When Norway was chosen as a country for Abu Dhabi to emulate in its Economic Vision 2030, it seemed there were as many differences as similarities. In many ways Norway is the polar opposite, cold where Abu Dhabi is hot, Lutheran rather than Muslim.
And it is generally a quiet, sleepy place, rarely garnering any headlines except when it hands out its Nobel Prize peace awards to a controversial figure.
That all changed on Friday, July 22, when Anders Behring Breivik first exploded a bomb in the centre of Oslo, then went on a murderous shooting spree on the picturesque island of Utoeya.
More than a month later, and while the horror and the memories remain, the centre of Oslo is gradually returning to normal.
The biggest obvious similarity that the country shares with Abu Dhabi is the discovery of oil - both within a decade or so - that have helped to transform both economies from rural poverty to urban riches. And both have the blessing of a small population that means the oil wealth can be shared around.
The Norwegian government first reinvested the money, then set up a pension fund to invest the windfall for future generations. The northern European nation is now the largest producer of oil and gas per capita outside the Middle East.
The fund currently represents about US$100,000 (Dh367,000) for every man, woman and child in the country.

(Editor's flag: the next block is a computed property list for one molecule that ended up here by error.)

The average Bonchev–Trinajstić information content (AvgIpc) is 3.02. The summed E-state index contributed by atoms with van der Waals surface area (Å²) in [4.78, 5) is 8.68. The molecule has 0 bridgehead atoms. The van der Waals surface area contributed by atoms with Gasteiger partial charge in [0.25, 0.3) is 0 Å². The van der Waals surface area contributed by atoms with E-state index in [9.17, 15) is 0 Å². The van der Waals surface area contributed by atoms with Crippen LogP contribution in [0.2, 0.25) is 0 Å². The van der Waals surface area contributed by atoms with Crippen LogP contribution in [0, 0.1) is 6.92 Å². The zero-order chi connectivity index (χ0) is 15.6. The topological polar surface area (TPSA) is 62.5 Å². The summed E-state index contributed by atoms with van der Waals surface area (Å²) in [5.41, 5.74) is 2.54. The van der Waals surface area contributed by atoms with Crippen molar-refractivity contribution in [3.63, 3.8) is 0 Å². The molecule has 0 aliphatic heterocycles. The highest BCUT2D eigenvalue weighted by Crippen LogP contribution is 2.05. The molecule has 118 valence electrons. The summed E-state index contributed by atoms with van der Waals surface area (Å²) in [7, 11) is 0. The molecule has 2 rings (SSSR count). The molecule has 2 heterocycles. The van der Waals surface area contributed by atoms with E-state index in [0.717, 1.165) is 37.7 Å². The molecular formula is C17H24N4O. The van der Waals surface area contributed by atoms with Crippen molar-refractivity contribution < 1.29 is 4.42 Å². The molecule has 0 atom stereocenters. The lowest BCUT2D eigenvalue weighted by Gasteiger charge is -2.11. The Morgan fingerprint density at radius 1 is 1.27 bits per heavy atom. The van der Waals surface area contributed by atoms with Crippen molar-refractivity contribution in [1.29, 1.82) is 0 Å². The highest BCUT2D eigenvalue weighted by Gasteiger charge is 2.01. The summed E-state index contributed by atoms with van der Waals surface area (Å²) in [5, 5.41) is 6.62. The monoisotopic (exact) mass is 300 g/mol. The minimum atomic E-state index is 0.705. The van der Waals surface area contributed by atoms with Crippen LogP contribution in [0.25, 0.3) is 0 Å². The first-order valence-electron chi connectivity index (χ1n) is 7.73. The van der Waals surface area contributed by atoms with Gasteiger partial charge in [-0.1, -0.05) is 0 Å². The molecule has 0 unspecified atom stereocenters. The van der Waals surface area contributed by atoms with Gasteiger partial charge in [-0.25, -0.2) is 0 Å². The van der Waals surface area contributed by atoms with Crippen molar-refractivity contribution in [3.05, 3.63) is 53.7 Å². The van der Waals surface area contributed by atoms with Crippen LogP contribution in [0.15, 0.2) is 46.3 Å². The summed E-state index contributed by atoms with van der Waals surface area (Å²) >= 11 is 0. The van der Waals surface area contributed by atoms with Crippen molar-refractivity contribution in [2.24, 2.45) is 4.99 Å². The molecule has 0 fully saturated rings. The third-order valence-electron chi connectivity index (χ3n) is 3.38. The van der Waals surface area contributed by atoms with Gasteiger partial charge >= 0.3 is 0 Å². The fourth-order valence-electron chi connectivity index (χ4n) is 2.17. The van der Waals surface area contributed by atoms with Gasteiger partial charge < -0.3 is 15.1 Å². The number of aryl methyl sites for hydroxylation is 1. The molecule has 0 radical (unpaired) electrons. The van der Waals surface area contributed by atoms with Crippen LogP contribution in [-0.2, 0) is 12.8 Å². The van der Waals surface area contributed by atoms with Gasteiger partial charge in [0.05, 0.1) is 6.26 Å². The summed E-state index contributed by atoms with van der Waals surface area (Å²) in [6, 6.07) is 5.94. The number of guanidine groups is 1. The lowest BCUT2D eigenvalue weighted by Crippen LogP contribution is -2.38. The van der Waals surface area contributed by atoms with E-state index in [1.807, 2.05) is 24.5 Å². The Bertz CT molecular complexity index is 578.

Its oil wealth has helped to insulate Norway from the worst of the economic downturn of 2008, and is helping to keep it ahead of its European counterparts that are struggling for growth.
Second-quarter GDP figures show that the Norwegian economy expanded steadily, rising by 0.4 per cent, a small amount but larger than Germany, France or the UK.
"It is less likely to suffer from a "double dip" than some of its European counterparts," says Ben May, the European economist at Capital Economics in London.
A key factor behind Norway's resilience is the strength of household spending. Unemployment is low and saving is high, but a 1 per cent quarterly rise in spending pushed the annual growth rate to an impressive 3.4 per cent.
However, exporters are suffering from the strength of the Norwegian currency. Exports rose by just 0.4 per cent, but given that they fell in each of the four previous quarters the annual growth rate remains in negative territory.
At times you get the sense that Norwegians feel their oil wealth is as much a curse as a blessing.
"It's a challenge to hold back on spending, especially in the health sector because the needs are always there and people say we are so rich and there are many old and sick people," says John Rogne, the chief economist at Innovation Norway. "It's the rich man's burden."
While Norway is likely to be one of Europe's better performers over the next year or two, growth is likely to be steady rather than spectacular. That is probably how the Norwegians would like it.
They prefer to be quiet and discreet and out of the spotlight - another attribute that they share with Abu Dhabi.